EVERETT — It had been only 17 years since the end of World War II when Everett and Iwakuni, Japan, established a sister-city relationship.
The connection that began in 1962 was all about peace, said Mayumi Smith, director of the Nippon Business Institute at Everett Community College, who grew up in Hiroshima.
“To have peace, you have to get to know each other,” Smith said. “It has been my personal mission and the mission of the college to promote peace through cultural exchange.”
Tuesday and Wednesday, Everett Mayor Ray Stephanson and others plan to welcome a party of a dozen city officials from Iwakuni for the celebration of the 50th anniversary of the sister-city partnership.
The group plans to visit the Port of Everett, Everett Rotary Club, Everett Community College and the Boeing Co. A highlight of the visit includes a tree planting ceremony at Everett Community College with Consul General of Japan Kiyokazu Ota in attendance. A dinner to celebrate the 50th anniversary is scheduled for Wednesday evening at Everett’s downtown Holiday Inn.
Everett and Iwakuni were among the first 200 cities to join Sister Cities International. Located on the main Japanese island of Honshu, Iwakuni is about 30 miles south of Hiroshima. Like Everett, it is a port city with an American military base and paper mills are part of its history.
In 1962, Marine Corps Maj. E.R. “Bud” Agnew of Everett was stationed in Iwakuni. Midori Sagami was the English teacher at a school in the city. The two men got to know each other and became good friends.
It wasn’t long before Agnew’s wife, Louise, encouraged their sons, Rick and Bruce, later a Snohomish County councilman, and the other kids at Whittier Elementary School in Everett to write to the students at Sagami’s school. That was the beginning of the sister-city link.
“My dad had fought the Japanese in World War II. When he got stationed in Iwakuni, he noticed that nerves were still raw. This was after former President (Dwight D.) Eisenhower had started his People-to-People program, and my dad was influenced by that,” Bruce Agnew said. “He was homesick for Everett, but he fell in love with Iwakuni. He and Mr. Sagami talked about how a new generation could work together and embark on a positive relationship.”
The student pen-pal program was recognized by Eisenhower and by a front-page story in the Everett Herald, Agnew remembers.
“And some of those pen pals kept it up through high school and into college,” he said. “It all started with the kids, and that was the whole point from the beginning.”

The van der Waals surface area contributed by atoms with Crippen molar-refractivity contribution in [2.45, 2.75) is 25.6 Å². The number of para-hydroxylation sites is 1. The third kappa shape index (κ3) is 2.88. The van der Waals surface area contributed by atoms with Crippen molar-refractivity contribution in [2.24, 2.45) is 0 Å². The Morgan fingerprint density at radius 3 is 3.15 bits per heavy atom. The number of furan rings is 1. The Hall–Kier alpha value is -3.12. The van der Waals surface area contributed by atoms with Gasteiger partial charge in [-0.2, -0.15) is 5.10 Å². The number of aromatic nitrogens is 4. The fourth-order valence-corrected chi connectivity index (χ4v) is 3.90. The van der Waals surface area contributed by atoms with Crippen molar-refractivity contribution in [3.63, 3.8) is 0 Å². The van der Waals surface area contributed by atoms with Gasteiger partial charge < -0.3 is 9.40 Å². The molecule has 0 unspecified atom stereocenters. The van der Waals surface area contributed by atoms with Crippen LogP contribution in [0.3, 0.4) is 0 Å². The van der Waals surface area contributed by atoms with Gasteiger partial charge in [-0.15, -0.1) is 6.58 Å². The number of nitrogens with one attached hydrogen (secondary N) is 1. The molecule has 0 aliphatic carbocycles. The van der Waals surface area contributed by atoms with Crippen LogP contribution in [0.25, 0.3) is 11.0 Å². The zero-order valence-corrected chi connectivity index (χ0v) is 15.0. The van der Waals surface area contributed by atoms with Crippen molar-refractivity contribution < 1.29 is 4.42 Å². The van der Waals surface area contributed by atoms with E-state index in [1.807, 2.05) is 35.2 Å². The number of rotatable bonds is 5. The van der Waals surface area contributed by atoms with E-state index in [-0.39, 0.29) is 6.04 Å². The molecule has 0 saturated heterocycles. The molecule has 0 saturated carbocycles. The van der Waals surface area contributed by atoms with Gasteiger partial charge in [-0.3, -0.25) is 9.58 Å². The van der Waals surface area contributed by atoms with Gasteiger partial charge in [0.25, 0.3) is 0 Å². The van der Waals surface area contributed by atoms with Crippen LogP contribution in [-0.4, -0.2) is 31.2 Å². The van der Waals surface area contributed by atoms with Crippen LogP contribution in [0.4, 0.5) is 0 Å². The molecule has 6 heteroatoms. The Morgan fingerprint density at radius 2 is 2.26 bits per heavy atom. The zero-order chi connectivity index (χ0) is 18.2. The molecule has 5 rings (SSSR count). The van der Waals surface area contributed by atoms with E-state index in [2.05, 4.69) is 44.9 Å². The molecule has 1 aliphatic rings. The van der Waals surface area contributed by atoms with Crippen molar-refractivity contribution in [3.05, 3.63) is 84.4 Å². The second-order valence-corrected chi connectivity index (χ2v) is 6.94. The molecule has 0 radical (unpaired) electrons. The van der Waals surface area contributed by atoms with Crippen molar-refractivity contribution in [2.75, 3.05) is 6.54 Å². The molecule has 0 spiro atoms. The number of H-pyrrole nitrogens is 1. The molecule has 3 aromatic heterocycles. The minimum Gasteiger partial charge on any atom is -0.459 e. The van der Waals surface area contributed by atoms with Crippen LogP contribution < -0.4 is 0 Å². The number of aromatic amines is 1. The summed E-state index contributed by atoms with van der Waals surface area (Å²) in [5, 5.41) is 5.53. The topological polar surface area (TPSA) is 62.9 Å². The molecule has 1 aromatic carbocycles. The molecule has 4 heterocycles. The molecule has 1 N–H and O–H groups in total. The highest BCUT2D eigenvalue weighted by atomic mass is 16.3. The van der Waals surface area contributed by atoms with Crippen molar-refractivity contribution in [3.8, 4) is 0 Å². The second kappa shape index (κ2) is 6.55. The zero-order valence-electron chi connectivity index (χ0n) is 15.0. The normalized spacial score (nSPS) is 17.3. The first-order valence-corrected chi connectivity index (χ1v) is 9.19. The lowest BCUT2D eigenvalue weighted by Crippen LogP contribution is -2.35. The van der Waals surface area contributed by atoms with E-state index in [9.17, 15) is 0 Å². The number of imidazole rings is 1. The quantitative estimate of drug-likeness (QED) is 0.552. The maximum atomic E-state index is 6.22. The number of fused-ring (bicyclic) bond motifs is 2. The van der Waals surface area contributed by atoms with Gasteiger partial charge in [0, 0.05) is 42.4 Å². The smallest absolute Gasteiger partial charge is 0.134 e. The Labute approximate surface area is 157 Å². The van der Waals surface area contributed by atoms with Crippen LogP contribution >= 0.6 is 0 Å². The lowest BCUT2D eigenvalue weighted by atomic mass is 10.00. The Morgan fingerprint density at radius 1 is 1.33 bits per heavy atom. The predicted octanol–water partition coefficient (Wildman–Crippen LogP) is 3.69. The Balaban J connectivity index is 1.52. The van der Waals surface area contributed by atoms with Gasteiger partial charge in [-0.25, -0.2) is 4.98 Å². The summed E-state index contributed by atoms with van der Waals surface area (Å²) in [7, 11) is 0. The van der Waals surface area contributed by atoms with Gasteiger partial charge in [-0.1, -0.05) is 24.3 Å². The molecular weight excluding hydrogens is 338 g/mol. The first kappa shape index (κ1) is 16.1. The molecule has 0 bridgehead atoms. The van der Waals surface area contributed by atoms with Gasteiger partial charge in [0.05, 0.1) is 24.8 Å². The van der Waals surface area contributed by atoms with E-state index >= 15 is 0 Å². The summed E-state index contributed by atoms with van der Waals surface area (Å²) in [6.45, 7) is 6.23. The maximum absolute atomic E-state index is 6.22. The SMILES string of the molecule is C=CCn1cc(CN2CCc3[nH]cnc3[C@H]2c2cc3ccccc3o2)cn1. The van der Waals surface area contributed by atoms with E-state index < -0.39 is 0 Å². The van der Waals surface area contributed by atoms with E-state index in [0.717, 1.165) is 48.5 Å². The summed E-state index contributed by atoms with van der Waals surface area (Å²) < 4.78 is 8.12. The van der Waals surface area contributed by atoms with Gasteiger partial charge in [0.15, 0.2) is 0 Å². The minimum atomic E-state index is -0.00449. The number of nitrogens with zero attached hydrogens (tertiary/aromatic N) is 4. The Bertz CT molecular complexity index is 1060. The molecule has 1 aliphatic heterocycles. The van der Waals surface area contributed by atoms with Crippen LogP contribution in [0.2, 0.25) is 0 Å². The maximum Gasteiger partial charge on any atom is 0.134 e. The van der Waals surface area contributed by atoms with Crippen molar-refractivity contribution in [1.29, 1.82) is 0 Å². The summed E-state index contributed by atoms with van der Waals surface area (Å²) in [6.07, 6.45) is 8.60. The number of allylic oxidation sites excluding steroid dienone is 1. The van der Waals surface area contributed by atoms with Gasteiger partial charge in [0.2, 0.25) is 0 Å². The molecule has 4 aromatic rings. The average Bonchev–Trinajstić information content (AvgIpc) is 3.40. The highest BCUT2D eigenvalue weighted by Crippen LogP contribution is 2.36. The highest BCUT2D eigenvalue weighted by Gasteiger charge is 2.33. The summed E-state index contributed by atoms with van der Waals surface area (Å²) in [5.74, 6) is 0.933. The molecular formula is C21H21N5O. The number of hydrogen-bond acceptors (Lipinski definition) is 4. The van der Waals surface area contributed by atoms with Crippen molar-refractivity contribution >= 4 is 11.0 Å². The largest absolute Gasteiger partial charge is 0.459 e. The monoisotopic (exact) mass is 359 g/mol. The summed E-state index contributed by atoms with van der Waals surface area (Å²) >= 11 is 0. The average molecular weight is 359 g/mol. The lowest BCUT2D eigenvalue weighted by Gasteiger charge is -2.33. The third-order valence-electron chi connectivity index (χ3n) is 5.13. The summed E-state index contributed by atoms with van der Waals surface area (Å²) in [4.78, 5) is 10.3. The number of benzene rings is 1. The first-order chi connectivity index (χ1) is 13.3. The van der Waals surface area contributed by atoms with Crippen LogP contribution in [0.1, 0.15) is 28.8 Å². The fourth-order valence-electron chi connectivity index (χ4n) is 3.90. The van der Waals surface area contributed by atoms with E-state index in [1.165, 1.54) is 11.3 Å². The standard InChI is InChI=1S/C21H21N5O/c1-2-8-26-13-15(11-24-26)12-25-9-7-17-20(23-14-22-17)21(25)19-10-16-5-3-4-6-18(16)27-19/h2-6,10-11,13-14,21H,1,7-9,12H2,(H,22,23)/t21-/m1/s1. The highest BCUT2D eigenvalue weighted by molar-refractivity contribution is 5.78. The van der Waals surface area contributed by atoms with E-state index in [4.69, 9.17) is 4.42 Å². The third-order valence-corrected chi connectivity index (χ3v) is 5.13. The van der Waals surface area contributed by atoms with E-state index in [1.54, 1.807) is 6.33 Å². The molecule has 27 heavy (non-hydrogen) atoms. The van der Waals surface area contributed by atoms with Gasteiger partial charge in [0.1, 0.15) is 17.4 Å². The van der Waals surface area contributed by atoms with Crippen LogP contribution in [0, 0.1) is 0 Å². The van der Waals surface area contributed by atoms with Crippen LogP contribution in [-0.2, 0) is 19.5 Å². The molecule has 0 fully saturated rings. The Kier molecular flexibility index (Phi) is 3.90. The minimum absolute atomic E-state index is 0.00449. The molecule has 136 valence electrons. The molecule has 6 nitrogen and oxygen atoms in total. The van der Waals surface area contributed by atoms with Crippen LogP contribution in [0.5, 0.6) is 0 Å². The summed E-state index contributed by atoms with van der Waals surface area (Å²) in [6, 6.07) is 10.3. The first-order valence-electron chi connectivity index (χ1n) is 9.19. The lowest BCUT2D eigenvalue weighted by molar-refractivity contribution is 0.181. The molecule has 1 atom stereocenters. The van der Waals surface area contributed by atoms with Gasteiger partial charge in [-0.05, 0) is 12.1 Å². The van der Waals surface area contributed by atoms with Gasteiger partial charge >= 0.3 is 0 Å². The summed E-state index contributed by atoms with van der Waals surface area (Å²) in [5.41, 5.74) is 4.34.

Through the years, Everett Community College took on a larger role in the sister-city relationship.
The college first sent its students to Iwakuni and then in 1996 began an annual exchange program for high school students from Iwakuni. The college’s Nippon Business Institute maintains particularly strong links to Japan. Its students study language, economics, business and cultural arts.
The business institute’s Japanese garden includes a bridge donated by the city of Iwakuni.
Delegations from the cities have crossed the Pacific Ocean many times to visit each other, said Dale Preboski, a former president of the Everett Sister Cities Association and former Herald writer.
In 1990, she, Bruce Agnew and his mother, Louise; and Everett city officials flew to Iwakuni. Louise Agnew and Sagami saw each other for the last time. Bud Agnew had already died at that time.
“Much has happened to Mr. Sagami and Mrs. Agnew — indeed to Iwakuni and Everett — since 1962,” she wrote in the Herald in May 1990. “But what they and Bud Agnew worked so hard to accomplish in the beginning now has a life of its own.”
Bruce Agnew plans to speak at the 50th anniversary sister-city celebration Wednesday.
“If my dad were still here to see the legacy of his friendships in Iwakuni, it would bring tears to his eyes,” Agnew said.
Preboski hosted an exchange student from Iwakuni one summer at her home.
“I was a single mom with no money to show my kids the world. This was a perfect solution for all of us,” Preboski said. “Toyomi (the student) had jet lag, everyone was a little nervous, and we all struggled with language. So my fourth-grade daughter sat down at the piano and played a little song. Toyomi, quietly joined her at the piano bench, and in perfect English asked, ‘Do you know Chopin?’ And she began to play.”
Preboski said she won’t forget that day, watching as the girls shared the language of music.
“Spending time with people from another culture and learning from one another forever alters your perspective,” Preboski said. “We realize that we’re all in this world together, and we learn to appreciate our differences and our similarities. I think that’s more important now than ever.”
For information about the sister city anniversary celebration, contact Kathleen Koss, 425-388-9195 or email@example.com.